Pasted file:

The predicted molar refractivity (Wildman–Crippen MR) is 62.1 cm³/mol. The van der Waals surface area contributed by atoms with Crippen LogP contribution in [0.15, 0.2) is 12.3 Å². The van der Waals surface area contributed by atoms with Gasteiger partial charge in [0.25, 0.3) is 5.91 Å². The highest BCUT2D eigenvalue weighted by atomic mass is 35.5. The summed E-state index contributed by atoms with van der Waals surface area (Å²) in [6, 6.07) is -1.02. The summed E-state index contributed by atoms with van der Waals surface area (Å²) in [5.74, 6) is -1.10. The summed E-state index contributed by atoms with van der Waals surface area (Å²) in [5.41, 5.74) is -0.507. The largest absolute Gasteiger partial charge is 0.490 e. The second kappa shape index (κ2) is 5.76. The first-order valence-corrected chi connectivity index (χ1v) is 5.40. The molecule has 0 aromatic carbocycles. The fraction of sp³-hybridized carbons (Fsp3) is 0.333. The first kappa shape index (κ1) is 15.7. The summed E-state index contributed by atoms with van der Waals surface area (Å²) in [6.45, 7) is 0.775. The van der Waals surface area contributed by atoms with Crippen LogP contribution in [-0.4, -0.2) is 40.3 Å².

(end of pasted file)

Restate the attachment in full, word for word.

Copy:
The predicted molar refractivity (Wildman–Crippen MR) is 62.1 cm³/mol. The van der Waals surface area contributed by atoms with Crippen LogP contribution in [0.15, 0.2) is 12.3 Å². The van der Waals surface area contributed by atoms with Gasteiger partial charge in [0.25, 0.3) is 5.91 Å². The highest BCUT2D eigenvalue weighted by atomic mass is 35.5. The summed E-state index contributed by atoms with van der Waals surface area (Å²) in [6, 6.07) is -1.02. The summed E-state index contributed by atoms with van der Waals surface area (Å²) in [5.74, 6) is -1.10. The summed E-state index contributed by atoms with van der Waals surface area (Å²) in [5.41, 5.74) is -0.507. The largest absolute Gasteiger partial charge is 0.490 e. The second kappa shape index (κ2) is 5.76. The first-order valence-corrected chi connectivity index (χ1v) is 5.40. The molecule has 0 aromatic carbocycles. The fraction of sp³-hybridized carbons (Fsp3) is 0.333. The first kappa shape index (κ1) is 15.7. The summed E-state index contributed by atoms with van der Waals surface area (Å²) in [6.45, 7) is 0.775. The van der Waals surface area contributed by atoms with Crippen LogP contribution in [-0.4, -0.2) is 40.3 Å².